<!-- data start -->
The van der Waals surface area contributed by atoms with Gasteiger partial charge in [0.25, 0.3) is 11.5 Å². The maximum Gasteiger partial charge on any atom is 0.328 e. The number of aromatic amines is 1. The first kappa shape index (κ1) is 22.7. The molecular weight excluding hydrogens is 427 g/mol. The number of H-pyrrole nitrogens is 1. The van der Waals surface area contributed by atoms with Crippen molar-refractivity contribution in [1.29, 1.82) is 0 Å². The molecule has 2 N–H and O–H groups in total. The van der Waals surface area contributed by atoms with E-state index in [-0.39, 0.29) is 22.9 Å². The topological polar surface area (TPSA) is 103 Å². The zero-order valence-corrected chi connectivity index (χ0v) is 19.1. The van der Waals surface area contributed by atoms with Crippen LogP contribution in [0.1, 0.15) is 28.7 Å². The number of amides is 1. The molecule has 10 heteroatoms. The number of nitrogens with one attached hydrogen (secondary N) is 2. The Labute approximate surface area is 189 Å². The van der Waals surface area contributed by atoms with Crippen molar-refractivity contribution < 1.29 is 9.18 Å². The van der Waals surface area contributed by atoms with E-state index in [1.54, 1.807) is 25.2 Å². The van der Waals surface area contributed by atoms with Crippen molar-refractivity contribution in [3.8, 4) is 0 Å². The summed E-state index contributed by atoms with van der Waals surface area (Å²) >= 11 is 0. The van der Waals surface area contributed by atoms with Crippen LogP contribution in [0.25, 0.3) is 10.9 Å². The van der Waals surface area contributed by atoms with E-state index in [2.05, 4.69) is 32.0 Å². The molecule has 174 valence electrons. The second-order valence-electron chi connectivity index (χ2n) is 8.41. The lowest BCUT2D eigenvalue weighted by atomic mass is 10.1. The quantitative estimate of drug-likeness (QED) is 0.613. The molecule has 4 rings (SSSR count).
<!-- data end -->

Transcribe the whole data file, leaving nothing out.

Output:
The van der Waals surface area contributed by atoms with Gasteiger partial charge in [0.25, 0.3) is 11.5 Å². The maximum Gasteiger partial charge on any atom is 0.328 e. The number of aromatic amines is 1. The first kappa shape index (κ1) is 22.7. The molecular weight excluding hydrogens is 427 g/mol. The number of H-pyrrole nitrogens is 1. The van der Waals surface area contributed by atoms with Crippen molar-refractivity contribution in [1.29, 1.82) is 0 Å². The molecule has 2 N–H and O–H groups in total. The van der Waals surface area contributed by atoms with E-state index in [-0.39, 0.29) is 22.9 Å². The topological polar surface area (TPSA) is 103 Å². The zero-order valence-corrected chi connectivity index (χ0v) is 19.1. The van der Waals surface area contributed by atoms with Crippen LogP contribution in [0.1, 0.15) is 28.7 Å². The number of amides is 1. The molecule has 10 heteroatoms. The number of nitrogens with one attached hydrogen (secondary N) is 2. The Labute approximate surface area is 189 Å². The van der Waals surface area contributed by atoms with Crippen molar-refractivity contribution < 1.29 is 9.18 Å². The van der Waals surface area contributed by atoms with E-state index in [1.54, 1.807) is 25.2 Å². The van der Waals surface area contributed by atoms with Crippen molar-refractivity contribution in [3.8, 4) is 0 Å². The summed E-state index contributed by atoms with van der Waals surface area (Å²) >= 11 is 0. The van der Waals surface area contributed by atoms with Crippen LogP contribution in [0.25, 0.3) is 10.9 Å². The van der Waals surface area contributed by atoms with E-state index in [2.05, 4.69) is 32.0 Å². The molecule has 174 valence electrons. The second-order valence-electron chi connectivity index (χ2n) is 8.41. The lowest BCUT2D eigenvalue weighted by atomic mass is 10.1. The quantitative estimate of drug-likeness (QED) is 0.613. The molecule has 4 rings (SSSR count).